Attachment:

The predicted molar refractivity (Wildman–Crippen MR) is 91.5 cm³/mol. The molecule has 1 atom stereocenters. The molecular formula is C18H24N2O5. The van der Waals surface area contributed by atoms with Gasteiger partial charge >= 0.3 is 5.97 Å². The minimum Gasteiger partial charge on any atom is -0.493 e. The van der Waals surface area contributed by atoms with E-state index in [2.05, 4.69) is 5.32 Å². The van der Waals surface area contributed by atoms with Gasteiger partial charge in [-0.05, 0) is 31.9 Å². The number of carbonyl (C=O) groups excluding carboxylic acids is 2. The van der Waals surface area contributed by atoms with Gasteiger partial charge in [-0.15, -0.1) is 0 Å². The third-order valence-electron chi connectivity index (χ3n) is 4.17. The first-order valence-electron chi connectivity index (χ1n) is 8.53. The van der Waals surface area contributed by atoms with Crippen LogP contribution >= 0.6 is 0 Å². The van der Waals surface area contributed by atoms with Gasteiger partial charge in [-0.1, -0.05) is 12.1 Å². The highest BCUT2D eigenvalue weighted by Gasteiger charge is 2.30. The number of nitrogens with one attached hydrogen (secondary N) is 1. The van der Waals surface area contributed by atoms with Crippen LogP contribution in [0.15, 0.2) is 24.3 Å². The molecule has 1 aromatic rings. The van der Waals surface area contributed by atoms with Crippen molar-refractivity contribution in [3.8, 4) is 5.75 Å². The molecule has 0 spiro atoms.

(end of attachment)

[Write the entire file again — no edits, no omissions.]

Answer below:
The predicted molar refractivity (Wildman–Crippen MR) is 91.5 cm³/mol. The molecule has 1 atom stereocenters. The molecular formula is C18H24N2O5. The van der Waals surface area contributed by atoms with Gasteiger partial charge >= 0.3 is 5.97 Å². The minimum Gasteiger partial charge on any atom is -0.493 e. The van der Waals surface area contributed by atoms with E-state index in [2.05, 4.69) is 5.32 Å². The van der Waals surface area contributed by atoms with Gasteiger partial charge in [-0.05, 0) is 31.9 Å². The number of carbonyl (C=O) groups excluding carboxylic acids is 2. The van der Waals surface area contributed by atoms with Gasteiger partial charge in [-0.15, -0.1) is 0 Å². The third-order valence-electron chi connectivity index (χ3n) is 4.17. The first-order valence-electron chi connectivity index (χ1n) is 8.53. The van der Waals surface area contributed by atoms with Crippen LogP contribution >= 0.6 is 0 Å². The van der Waals surface area contributed by atoms with Gasteiger partial charge in [-0.1, -0.05) is 12.1 Å². The highest BCUT2D eigenvalue weighted by Gasteiger charge is 2.30. The number of nitrogens with one attached hydrogen (secondary N) is 1. The van der Waals surface area contributed by atoms with Crippen LogP contribution in [0.15, 0.2) is 24.3 Å². The molecule has 1 aromatic rings. The van der Waals surface area contributed by atoms with Crippen molar-refractivity contribution in [3.8, 4) is 5.75 Å². The molecule has 0 spiro atoms.